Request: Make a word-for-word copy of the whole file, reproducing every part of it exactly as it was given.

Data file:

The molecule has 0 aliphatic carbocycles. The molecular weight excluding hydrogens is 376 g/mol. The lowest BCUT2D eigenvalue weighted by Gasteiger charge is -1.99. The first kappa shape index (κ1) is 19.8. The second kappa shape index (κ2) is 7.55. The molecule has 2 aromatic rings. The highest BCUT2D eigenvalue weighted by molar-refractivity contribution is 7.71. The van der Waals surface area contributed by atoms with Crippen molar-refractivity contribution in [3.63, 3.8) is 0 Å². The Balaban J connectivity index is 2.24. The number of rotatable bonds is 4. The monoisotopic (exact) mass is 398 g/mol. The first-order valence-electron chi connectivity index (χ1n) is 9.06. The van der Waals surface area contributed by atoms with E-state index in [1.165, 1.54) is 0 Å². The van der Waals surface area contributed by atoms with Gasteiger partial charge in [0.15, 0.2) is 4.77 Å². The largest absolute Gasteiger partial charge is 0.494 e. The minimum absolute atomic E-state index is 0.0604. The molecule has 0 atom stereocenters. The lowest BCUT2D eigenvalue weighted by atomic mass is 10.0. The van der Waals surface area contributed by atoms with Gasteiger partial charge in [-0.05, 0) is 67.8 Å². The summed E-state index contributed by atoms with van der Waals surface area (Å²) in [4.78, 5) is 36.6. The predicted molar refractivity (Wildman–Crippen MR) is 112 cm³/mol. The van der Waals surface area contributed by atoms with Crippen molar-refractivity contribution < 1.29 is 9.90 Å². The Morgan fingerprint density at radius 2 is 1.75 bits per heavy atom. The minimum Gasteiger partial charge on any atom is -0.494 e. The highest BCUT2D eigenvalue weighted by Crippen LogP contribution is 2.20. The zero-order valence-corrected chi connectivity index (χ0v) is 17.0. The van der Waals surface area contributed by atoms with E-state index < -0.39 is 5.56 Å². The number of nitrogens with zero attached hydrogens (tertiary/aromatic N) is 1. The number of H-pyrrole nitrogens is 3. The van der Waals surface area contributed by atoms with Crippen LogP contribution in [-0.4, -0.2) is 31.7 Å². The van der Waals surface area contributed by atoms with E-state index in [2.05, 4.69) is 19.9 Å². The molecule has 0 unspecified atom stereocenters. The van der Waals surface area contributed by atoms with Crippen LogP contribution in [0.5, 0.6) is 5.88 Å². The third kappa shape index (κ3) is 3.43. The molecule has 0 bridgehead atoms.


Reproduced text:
The molecule has 0 aliphatic carbocycles. The molecular weight excluding hydrogens is 376 g/mol. The lowest BCUT2D eigenvalue weighted by Gasteiger charge is -1.99. The first kappa shape index (κ1) is 19.8. The second kappa shape index (κ2) is 7.55. The molecule has 2 aromatic rings. The highest BCUT2D eigenvalue weighted by molar-refractivity contribution is 7.71. The van der Waals surface area contributed by atoms with Crippen molar-refractivity contribution in [3.63, 3.8) is 0 Å². The Balaban J connectivity index is 2.24. The number of rotatable bonds is 4. The monoisotopic (exact) mass is 398 g/mol. The first-order valence-electron chi connectivity index (χ1n) is 9.06. The van der Waals surface area contributed by atoms with E-state index in [1.165, 1.54) is 0 Å². The van der Waals surface area contributed by atoms with Gasteiger partial charge in [0.15, 0.2) is 4.77 Å². The largest absolute Gasteiger partial charge is 0.494 e. The minimum absolute atomic E-state index is 0.0604. The molecule has 0 atom stereocenters. The lowest BCUT2D eigenvalue weighted by atomic mass is 10.0. The van der Waals surface area contributed by atoms with Gasteiger partial charge in [-0.05, 0) is 67.8 Å². The summed E-state index contributed by atoms with van der Waals surface area (Å²) in [4.78, 5) is 36.6. The predicted molar refractivity (Wildman–Crippen MR) is 112 cm³/mol. The van der Waals surface area contributed by atoms with Crippen molar-refractivity contribution < 1.29 is 9.90 Å². The Morgan fingerprint density at radius 2 is 1.75 bits per heavy atom. The minimum Gasteiger partial charge on any atom is -0.494 e. The highest BCUT2D eigenvalue weighted by Crippen LogP contribution is 2.20. The zero-order valence-corrected chi connectivity index (χ0v) is 17.0. The van der Waals surface area contributed by atoms with E-state index < -0.39 is 5.56 Å². The number of nitrogens with zero attached hydrogens (tertiary/aromatic N) is 1. The number of H-pyrrole nitrogens is 3. The van der Waals surface area contributed by atoms with Crippen LogP contribution in [-0.4, -0.2) is 31.7 Å². The van der Waals surface area contributed by atoms with E-state index in [2.05, 4.69) is 19.9 Å². The molecule has 0 unspecified atom stereocenters. The van der Waals surface area contributed by atoms with Crippen LogP contribution in [0.5, 0.6) is 5.88 Å². The third kappa shape index (κ3) is 3.43. The molecule has 0 bridgehead atoms.